Recently, President Mnangagwa met Dr Peter Carberry, ICRISAT director-general at his Munhumutapa Offices, who reportedly informed him that their focus is creating a world-class institution out of Matopos Research Station, in Bulawayo, established in 1903.

“I have come with my country director (Dr Kizito Mazvimavi) to inform the President that we wish to invest and modernise our facility here in Zimbabwe,” Dr Carberry said.

“We want to bring in new resources, new capability to make the Matopos Research Station a world leading facility to breed and improve varieties and hybrids of millet, sorghum groundnuts, chick pea among others.”

Such is the way to go, constant research.

Although ICRISAT has always assisted small grains farmers through Matopos, the organisation’s participation had been hamstrung by its move to Malawi and Ethiopia due to economic challenges in the country.

A well-funded and human-capitalised Matopos Research Station will not only ensure food security for the country, with emphasis on small grains like sorghum, millet, pearl, groundnut, chickpea and legumes, but will also keep poverty at bay through development of rural communities.

Matabeleland and Masvingo provinces, parts of Mashonaland West and Mashonaland provinces fall under semi-arid tropics (SAT), characterised by highly variable, low-to-medium rainfall and poor soils. The average annual rainfall in the SAT is below 700mm, which in agricultural policy terms is considered to be unfavourable for crop farming.

Communities in the less favoured areas (LFAs) are encouraged to consider small grains ahead of maize and other cash crops. Livelihoods can also be improved through cattle ranching, thus promoting the production of velvet beans.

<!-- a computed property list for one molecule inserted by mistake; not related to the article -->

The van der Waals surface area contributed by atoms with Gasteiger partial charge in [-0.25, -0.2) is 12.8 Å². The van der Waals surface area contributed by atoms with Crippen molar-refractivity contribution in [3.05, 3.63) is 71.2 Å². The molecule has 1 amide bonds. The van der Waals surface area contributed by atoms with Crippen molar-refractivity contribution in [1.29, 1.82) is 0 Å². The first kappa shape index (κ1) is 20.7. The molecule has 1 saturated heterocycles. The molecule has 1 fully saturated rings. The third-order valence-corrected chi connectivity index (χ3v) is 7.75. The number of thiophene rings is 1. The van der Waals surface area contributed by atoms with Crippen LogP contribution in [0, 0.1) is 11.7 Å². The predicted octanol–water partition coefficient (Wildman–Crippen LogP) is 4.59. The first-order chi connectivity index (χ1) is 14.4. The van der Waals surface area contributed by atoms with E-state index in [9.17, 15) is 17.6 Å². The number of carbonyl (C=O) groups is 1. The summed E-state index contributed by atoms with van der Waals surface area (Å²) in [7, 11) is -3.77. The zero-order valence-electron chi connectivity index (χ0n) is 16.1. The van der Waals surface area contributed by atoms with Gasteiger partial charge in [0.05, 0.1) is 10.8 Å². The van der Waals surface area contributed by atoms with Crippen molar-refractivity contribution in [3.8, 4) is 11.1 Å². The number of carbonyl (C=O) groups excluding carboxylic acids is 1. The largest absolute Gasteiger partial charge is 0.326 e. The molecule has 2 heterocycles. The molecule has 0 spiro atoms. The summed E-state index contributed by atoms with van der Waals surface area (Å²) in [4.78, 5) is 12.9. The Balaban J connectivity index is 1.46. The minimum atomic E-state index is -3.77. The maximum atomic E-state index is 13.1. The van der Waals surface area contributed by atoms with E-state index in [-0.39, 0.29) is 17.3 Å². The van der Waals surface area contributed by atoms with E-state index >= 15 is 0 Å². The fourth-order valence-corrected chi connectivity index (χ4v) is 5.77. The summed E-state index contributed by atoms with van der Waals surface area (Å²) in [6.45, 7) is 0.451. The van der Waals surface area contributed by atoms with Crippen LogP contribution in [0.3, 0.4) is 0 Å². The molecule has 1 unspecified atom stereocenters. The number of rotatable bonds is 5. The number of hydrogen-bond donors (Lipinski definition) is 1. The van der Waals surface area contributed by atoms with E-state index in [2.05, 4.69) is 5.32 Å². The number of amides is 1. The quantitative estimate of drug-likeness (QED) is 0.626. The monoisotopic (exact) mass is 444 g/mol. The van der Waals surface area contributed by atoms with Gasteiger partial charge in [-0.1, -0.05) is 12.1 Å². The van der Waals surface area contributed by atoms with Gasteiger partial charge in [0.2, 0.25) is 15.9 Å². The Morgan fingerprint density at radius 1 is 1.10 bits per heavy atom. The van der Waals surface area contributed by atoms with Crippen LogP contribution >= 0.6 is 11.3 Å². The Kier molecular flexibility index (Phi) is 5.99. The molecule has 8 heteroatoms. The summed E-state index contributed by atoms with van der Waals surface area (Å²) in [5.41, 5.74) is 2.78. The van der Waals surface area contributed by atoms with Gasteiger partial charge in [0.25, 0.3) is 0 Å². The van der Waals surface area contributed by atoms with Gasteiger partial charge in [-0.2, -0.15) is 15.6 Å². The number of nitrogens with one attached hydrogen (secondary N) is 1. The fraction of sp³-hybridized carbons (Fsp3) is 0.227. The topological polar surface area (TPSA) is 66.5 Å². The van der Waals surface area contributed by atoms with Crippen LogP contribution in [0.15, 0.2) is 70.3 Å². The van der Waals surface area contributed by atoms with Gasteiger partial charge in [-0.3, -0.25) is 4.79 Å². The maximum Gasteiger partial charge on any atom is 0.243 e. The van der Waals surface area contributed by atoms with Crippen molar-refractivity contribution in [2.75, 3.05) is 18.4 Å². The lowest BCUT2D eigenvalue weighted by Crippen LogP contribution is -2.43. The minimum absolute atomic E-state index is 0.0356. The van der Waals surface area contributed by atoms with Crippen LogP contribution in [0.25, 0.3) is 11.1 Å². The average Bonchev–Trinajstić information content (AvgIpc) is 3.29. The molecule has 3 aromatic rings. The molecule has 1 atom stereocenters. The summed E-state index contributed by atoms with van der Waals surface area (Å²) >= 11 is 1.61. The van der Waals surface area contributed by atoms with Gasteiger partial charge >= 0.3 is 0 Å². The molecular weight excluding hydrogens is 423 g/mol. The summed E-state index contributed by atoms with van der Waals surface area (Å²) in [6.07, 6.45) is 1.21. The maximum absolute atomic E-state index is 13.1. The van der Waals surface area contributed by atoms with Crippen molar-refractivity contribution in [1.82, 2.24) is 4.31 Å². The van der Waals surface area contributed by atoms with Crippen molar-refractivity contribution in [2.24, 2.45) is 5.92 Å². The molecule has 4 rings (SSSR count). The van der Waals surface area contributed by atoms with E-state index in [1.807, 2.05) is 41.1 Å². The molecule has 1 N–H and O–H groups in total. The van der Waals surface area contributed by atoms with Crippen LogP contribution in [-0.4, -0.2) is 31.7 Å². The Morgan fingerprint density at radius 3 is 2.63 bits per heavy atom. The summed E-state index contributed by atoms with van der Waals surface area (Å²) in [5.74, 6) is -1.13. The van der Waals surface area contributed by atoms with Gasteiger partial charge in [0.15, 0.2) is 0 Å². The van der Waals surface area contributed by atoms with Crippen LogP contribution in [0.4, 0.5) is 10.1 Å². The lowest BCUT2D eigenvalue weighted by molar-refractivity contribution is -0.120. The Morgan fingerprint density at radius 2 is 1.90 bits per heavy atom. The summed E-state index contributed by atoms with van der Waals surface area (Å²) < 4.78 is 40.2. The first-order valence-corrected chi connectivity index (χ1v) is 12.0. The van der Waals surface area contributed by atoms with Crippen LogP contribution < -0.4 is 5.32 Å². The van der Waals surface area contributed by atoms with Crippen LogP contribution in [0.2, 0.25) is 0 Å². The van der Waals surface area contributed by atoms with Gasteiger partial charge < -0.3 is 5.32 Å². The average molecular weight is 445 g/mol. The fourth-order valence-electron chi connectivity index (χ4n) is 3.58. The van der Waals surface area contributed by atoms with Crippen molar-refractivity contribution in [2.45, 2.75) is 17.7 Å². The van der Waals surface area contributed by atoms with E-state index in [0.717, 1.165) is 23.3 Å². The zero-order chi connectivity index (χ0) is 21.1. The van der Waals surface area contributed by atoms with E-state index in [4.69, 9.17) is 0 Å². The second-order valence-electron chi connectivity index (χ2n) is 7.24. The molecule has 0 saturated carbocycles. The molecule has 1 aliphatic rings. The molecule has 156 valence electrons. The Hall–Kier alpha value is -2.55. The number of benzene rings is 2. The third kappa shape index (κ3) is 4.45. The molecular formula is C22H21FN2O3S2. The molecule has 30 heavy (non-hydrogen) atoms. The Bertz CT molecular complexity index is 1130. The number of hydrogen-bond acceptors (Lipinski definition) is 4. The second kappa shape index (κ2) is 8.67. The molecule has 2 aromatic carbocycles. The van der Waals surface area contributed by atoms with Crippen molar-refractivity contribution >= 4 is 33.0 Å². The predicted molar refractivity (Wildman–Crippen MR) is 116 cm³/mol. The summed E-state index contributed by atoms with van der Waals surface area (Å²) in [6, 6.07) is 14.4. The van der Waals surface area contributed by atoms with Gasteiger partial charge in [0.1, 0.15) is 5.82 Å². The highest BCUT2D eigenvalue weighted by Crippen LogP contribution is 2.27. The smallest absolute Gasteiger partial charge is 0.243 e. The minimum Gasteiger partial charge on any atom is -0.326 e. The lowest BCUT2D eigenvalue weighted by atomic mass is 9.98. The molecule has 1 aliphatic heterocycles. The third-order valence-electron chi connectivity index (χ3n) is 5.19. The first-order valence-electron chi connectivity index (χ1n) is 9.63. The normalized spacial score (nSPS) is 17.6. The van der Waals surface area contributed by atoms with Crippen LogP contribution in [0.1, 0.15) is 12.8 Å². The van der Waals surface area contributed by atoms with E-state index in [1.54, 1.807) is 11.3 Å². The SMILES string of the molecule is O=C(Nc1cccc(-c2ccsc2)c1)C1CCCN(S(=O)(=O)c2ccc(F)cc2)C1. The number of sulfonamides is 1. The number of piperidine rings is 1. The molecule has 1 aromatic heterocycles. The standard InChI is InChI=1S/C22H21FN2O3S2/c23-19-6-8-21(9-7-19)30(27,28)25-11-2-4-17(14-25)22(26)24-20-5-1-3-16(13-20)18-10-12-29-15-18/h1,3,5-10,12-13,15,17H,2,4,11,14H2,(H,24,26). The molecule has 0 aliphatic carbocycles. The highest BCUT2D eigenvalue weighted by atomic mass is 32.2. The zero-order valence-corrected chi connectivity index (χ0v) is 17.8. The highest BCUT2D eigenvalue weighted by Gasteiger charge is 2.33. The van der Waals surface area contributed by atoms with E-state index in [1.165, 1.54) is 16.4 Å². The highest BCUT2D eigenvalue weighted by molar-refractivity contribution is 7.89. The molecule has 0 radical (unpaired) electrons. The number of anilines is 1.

Small grains, ranked as second staple cereal crops after maize, are tropically adapted and have high water use efficiency through their ability to reduce water transpiration. They are also highly nutritious, and are used in the brewing of alcoholic beverages.

However, production of small grains has been in a constant decline since 1988, as revealed by a research conducted by Zimbabwe Policy Economic Analysis and Research Unit (ZEPARU), with yields going barely past 200 000 tonnes since 1998.

This has largely been attributed to lack of reliable seed varieties, labour intensity, lack of information and support, as well as lack of commercial desire exacerbated by shifting market trends.

The coming on board of ICRISAT, with the support of Government and other stakeholders will, indeed, define the culture in our agriculture, for there really is no reason why food aid should make news in a country so richly endowed.

Matopos Research Station has always relied on donor funding which has hampered its operations for the past 17 years or so due to donor fatigue. For an organisation that was established over a century ago, it is high time that it becomes self-funding, and ride on existing infrastructure, as well as Government support.

Probably ICRISAT country director Dr Mazvimavi put it succinctly when he said: “We have an existing infrastructure which was set up with mostly support from USAID and other donors. That facility was made specifically for crop improvement breeding work and we have not been active for quite some time now, but this is now an opportunity for us.”

“We have the support of the Government and we got the support of the President this morning (last week). We will bring in staff and experts in the field of crop improvement, breeding and other associated research for developing the agriculture sector in the country.”

A modernised agriculture sector will bring Vision 2030 to our doorsteps. We can start with small grains and everything else will fall into place. Even in those areas where maize farming is in vogue, there is no harm in taking the tonic in small doses.

source:the herald